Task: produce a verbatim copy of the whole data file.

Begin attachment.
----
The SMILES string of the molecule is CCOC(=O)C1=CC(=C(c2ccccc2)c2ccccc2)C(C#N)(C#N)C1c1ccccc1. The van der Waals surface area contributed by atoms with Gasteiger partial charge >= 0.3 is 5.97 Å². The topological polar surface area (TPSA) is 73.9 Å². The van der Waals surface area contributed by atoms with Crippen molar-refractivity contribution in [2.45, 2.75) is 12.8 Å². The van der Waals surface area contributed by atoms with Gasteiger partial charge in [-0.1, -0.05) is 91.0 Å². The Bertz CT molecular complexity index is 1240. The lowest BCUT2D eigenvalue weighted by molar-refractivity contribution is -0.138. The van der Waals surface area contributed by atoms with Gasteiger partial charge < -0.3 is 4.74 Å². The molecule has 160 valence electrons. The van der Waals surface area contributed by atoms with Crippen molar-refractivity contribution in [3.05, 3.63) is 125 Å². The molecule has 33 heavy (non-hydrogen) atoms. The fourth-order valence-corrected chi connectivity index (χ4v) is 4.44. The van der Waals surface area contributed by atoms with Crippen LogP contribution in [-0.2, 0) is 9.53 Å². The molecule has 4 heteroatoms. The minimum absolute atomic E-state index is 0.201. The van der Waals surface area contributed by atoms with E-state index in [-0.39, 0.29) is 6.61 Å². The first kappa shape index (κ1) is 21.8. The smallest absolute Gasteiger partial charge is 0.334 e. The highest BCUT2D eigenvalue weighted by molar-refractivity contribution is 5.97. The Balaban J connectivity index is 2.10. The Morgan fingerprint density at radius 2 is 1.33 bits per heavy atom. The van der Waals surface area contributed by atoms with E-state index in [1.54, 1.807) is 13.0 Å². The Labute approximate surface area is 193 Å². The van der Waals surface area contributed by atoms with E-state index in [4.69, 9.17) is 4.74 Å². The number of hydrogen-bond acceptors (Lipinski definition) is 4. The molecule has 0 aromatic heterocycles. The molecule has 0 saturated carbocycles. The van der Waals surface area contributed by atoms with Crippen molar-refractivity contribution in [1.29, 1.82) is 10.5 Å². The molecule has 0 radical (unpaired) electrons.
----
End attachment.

The SMILES string of the molecule is CCOC(=O)C1=CC(=C(c2ccccc2)c2ccccc2)C(C#N)(C#N)C1c1ccccc1. The van der Waals surface area contributed by atoms with Gasteiger partial charge >= 0.3 is 5.97 Å². The topological polar surface area (TPSA) is 73.9 Å². The van der Waals surface area contributed by atoms with Crippen molar-refractivity contribution in [2.45, 2.75) is 12.8 Å². The van der Waals surface area contributed by atoms with Gasteiger partial charge in [-0.1, -0.05) is 91.0 Å². The Bertz CT molecular complexity index is 1240. The lowest BCUT2D eigenvalue weighted by molar-refractivity contribution is -0.138. The van der Waals surface area contributed by atoms with Gasteiger partial charge < -0.3 is 4.74 Å². The molecule has 160 valence electrons. The van der Waals surface area contributed by atoms with Crippen molar-refractivity contribution in [3.05, 3.63) is 125 Å². The molecule has 33 heavy (non-hydrogen) atoms. The fourth-order valence-corrected chi connectivity index (χ4v) is 4.44. The van der Waals surface area contributed by atoms with Crippen LogP contribution in [-0.2, 0) is 9.53 Å². The molecule has 4 heteroatoms. The minimum absolute atomic E-state index is 0.201. The van der Waals surface area contributed by atoms with E-state index in [-0.39, 0.29) is 6.61 Å². The first kappa shape index (κ1) is 21.8. The smallest absolute Gasteiger partial charge is 0.334 e. The highest BCUT2D eigenvalue weighted by molar-refractivity contribution is 5.97. The Balaban J connectivity index is 2.10. The Morgan fingerprint density at radius 2 is 1.33 bits per heavy atom. The van der Waals surface area contributed by atoms with E-state index in [1.54, 1.807) is 13.0 Å². The Labute approximate surface area is 193 Å². The van der Waals surface area contributed by atoms with E-state index in [4.69, 9.17) is 4.74 Å². The number of hydrogen-bond acceptors (Lipinski definition) is 4. The molecule has 0 aromatic heterocycles. The molecule has 0 saturated carbocycles. The van der Waals surface area contributed by atoms with Crippen molar-refractivity contribution in [1.29, 1.82) is 10.5 Å². The molecule has 0 radical (unpaired) electrons.